Netsparker identified a blind command injection, which occurs when input data is interpreted as an operating system command.

It is a highly critical issue and should be addressed as soon as possible.

In this case, command injection was not obvious, but the different response times from the page based on the injection test allowed Netsparker to identify and confirm the command injection.

An attacker can execute arbitrary commands on the system.
Actions To Take
  1. See the remedy for solution.
  2. If possible, do not invoke system commands from the application.
  3. Find all instances of similar code and make the code changes outlined in the remedy section.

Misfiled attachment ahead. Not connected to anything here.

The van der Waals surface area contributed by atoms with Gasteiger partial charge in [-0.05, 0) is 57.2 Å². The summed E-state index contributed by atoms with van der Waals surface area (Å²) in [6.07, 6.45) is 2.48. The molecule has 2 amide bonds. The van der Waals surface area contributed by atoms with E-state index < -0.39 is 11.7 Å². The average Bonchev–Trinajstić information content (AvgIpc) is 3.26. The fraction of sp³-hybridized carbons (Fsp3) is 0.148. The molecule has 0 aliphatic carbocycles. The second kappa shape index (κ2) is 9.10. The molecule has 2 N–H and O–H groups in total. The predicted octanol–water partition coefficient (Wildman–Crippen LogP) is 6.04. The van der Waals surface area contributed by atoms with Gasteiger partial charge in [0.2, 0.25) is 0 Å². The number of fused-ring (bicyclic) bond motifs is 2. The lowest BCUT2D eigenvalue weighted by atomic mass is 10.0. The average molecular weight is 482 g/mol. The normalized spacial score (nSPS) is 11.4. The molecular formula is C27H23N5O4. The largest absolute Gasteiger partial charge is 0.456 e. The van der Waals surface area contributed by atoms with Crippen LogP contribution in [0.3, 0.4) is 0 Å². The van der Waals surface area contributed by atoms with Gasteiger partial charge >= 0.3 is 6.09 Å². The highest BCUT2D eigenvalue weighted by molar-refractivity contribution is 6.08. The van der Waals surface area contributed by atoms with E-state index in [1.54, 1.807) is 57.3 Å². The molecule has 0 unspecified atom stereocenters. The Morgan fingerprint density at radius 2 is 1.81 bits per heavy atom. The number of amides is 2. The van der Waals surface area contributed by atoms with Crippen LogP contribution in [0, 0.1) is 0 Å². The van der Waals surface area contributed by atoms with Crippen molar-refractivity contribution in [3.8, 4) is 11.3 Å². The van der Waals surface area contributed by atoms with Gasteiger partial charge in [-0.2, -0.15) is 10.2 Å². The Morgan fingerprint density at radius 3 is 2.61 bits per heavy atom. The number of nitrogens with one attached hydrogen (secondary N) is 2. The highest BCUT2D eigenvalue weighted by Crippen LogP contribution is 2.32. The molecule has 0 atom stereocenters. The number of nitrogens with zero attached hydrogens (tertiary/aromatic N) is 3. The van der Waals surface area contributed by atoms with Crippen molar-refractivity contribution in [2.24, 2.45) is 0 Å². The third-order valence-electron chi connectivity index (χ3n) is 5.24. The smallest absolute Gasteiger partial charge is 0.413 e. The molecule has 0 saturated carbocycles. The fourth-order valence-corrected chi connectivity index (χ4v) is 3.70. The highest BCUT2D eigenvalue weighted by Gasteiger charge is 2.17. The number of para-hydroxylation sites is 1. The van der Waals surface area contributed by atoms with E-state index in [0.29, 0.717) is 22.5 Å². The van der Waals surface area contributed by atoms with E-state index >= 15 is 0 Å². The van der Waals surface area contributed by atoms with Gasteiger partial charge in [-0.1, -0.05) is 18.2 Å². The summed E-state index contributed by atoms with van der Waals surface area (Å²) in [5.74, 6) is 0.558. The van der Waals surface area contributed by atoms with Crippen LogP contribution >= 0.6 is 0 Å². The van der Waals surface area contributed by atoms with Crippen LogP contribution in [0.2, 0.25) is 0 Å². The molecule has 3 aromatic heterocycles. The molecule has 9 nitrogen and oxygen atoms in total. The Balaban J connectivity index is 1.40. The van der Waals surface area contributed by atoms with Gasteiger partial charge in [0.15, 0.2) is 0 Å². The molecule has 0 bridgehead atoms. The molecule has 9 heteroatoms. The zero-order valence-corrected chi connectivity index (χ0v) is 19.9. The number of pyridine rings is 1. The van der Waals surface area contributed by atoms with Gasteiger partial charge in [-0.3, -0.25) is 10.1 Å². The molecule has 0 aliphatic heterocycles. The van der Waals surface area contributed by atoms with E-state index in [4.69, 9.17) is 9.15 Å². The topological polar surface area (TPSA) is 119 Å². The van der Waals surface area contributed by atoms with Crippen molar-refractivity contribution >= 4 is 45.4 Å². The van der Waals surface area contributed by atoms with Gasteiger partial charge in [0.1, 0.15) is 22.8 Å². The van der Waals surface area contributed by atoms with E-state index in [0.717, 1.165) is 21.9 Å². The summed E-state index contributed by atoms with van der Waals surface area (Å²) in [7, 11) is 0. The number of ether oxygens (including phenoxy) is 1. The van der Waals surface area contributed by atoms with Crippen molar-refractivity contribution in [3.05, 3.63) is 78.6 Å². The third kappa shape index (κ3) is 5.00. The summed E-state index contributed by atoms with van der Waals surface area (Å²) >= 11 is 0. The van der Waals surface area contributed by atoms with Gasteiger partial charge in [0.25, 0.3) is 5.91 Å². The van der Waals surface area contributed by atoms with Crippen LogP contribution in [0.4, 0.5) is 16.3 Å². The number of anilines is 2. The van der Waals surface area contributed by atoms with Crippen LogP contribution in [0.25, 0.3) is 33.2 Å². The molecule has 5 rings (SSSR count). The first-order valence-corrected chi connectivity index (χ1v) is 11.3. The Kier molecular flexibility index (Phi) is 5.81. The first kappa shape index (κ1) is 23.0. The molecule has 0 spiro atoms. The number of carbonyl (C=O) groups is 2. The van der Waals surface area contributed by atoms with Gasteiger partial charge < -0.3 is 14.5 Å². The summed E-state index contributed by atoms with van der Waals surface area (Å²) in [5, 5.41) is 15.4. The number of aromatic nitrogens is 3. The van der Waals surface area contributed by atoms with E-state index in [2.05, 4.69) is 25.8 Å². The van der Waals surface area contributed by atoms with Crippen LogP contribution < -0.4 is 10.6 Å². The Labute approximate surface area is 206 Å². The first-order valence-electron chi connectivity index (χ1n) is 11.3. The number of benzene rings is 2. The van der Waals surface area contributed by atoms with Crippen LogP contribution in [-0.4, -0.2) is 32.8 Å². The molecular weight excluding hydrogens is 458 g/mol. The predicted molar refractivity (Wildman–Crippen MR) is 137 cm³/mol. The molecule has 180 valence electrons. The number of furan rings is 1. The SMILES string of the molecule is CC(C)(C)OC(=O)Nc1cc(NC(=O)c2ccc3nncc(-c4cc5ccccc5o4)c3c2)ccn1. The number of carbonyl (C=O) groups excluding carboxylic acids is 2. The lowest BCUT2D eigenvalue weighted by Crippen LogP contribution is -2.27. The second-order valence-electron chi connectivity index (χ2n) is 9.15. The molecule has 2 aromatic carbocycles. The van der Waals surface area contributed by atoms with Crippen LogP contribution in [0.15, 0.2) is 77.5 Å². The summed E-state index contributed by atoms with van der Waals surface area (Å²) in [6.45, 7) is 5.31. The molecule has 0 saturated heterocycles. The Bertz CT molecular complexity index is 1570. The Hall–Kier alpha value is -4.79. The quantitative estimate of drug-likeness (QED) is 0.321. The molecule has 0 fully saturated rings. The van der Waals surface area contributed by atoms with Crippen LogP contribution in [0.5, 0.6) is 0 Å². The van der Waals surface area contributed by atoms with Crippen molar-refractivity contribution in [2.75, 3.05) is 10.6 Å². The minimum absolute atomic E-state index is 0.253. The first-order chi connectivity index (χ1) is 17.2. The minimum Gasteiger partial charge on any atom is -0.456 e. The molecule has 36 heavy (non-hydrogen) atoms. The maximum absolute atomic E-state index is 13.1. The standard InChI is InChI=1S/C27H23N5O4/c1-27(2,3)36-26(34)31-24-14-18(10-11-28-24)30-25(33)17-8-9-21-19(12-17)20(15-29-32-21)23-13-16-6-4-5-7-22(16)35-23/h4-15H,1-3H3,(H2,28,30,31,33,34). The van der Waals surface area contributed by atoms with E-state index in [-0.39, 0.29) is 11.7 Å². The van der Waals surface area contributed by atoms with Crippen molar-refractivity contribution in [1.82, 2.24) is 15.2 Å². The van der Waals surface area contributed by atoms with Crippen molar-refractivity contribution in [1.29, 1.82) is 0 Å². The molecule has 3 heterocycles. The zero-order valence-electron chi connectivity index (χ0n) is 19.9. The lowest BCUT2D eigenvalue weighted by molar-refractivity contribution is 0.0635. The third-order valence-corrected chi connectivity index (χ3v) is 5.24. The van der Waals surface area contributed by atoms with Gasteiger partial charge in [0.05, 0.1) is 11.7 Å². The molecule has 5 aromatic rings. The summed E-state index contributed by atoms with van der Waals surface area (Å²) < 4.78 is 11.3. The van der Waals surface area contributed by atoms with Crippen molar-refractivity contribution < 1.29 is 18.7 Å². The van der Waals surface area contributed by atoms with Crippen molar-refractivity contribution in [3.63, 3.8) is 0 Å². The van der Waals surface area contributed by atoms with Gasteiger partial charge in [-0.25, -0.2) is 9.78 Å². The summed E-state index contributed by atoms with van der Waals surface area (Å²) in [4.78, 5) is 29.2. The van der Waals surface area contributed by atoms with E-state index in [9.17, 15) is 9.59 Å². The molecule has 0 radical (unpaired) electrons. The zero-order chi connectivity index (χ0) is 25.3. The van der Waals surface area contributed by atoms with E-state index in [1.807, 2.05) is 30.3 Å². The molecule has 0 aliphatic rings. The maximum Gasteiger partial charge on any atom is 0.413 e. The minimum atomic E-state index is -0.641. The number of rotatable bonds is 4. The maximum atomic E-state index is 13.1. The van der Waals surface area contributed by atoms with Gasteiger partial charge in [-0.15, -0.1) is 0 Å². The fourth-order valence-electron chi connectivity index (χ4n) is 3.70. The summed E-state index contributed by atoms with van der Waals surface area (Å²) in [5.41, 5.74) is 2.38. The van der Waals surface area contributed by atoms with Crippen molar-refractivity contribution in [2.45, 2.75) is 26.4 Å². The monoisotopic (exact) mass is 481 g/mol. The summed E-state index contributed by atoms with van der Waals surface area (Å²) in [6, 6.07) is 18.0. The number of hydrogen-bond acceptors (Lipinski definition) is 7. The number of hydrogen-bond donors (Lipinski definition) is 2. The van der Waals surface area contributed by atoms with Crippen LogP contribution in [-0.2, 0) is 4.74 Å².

Before invoking system commands within an application, consider using an API, which allows you to separate commands and parameters. This can avoid many of the problems associated with command execution. See the external references for some examples. If this is not possible, whitelist all input and encode it in accordance with the underlying subsystem. (e.g. if it is Windows, then you need to escape from cmd.exe control characters)
Required Skills for Successful Exploitation
This is an easy issue to exploit, requiring little skill or knowledge. Most knowledgeable attackers can gain remote access over such a system within minutes.
PCI v3.1-6.5.1, PCI v3.2-6.5.1, CAPEC-88, WASC-31, OWASP 2013-A1 , CVSS:3.0/AV:N/AC:H/PR:N/UI:N/S:C/C:H/I:N/A:N
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